The EIA reports that crude oil in storage at Cushing has risen from 35,501 thousand barrels during the week ended January 3, 2020, to 63,378 thousand barrels during the week ended April 24, 2020, an increase of 27,056 thousand barrels. This is the highest level of inventory at Cushing since November 2017. The amount of oil storage at Cushing is approximately 90 mmbbls, but the remaining capacity is at a premium, and some market participants fear that readily available storage will be full in the coming month. Some surplus crude will be stored in May and June in the National Strategic Petroleum Reserve (SPR).The U.S. government has announced that it plans to take advantage of low prices and support the oil industry by purchasing up to 11.3 mmbbls of sweet crude and up to 18.7 mmbbls of sour crude for the SPR. This is not necessarily domestic crude. The delivery date is between May 1 and June 30. Current SPR stocks are 634.987 mmbbls.
The American Petroleum Institute (API) released information on Tuesday showing another huge crude inventory build, amounting to 10.0 mmbbls. The API also reported a build of 5.5 mmbbls of diesel. However, contrary to industry expectation, the API reported a drawdown from gasoline inventories amounting to 1.1 mmbbls. The API’s net inventory build was 14.4 mmbbls. Market analysts had predicted across-the-board inventory additions, with a total addition to inventories of 17.5 mmbbls.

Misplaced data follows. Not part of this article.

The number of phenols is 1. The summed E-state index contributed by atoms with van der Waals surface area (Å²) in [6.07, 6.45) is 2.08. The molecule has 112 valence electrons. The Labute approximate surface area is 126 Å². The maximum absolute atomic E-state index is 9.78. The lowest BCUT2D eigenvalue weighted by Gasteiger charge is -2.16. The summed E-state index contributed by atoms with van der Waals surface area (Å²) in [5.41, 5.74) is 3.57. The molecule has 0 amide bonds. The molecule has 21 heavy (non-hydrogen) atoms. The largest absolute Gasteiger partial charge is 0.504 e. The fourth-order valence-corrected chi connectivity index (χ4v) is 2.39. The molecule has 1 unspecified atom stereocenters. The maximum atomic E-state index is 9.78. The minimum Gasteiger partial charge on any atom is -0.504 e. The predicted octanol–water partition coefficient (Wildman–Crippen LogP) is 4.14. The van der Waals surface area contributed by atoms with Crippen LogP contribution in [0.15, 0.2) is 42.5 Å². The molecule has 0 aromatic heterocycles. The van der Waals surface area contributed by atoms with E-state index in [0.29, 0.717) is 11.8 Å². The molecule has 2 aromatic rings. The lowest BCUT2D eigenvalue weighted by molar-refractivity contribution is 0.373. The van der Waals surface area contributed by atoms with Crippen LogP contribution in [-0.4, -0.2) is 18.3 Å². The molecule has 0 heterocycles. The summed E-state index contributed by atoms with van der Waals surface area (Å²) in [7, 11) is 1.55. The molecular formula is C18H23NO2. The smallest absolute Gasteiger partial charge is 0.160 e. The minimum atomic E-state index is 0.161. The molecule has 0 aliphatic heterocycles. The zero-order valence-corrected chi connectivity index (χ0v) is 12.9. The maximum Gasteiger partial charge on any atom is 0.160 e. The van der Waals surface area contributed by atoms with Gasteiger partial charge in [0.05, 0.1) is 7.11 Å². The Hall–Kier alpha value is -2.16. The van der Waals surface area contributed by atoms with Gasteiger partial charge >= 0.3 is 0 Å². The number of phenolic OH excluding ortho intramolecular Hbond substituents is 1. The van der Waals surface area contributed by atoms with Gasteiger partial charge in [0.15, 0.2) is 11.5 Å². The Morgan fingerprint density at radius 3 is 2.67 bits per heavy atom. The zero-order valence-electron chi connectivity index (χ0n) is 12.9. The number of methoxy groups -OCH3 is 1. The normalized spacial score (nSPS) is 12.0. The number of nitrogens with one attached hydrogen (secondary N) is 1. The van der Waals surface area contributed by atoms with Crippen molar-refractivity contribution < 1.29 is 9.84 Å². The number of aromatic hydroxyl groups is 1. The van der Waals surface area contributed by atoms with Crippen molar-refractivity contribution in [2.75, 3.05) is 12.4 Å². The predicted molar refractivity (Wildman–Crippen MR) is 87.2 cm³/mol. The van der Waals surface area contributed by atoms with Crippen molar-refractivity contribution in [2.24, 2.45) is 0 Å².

U.S. Energy Information Administration (EIA) official statistics showed a smaller inventory build than the API. The addition to crude stocks was 8.991 mmbbls. The addition to distillate stockpiles was 5.092 mmbbls. Moreover, the draw from gasoline stocks was significantly larger, at 3.669 mmbbls. The EIA net result was an inventory build of 10.414 mmbbls. While large, it was below industry expectations, which might be seen as the first bullish news in a hugely bearish market. Crude oil inventories have expanded in 15 of the 17 weeks so far this calendar year, sending a total of 100.67 mmbbls of crude oil into storage, with no end in sight.
U.S. crude production now is in decline, but at a slow pace as of the week ended April 24. The EIA reported that U.S. crude production during the week ended April 24, fell to 12.1 mmbpd, down 0.1 mmbpd from the prior week’s level of 12.2 mmbpd. According to this weekly data series, U.S. crude production averaged 13.025 mmbpd in February 2020, the highest total ever. Production has fallen to 12.25 mmbpd during the first four weeks of April. Baker Hughes reports that the active oil and gas rig count fell by 64 during the week ended April 24. For the year to date, 331 rigs have exited the field.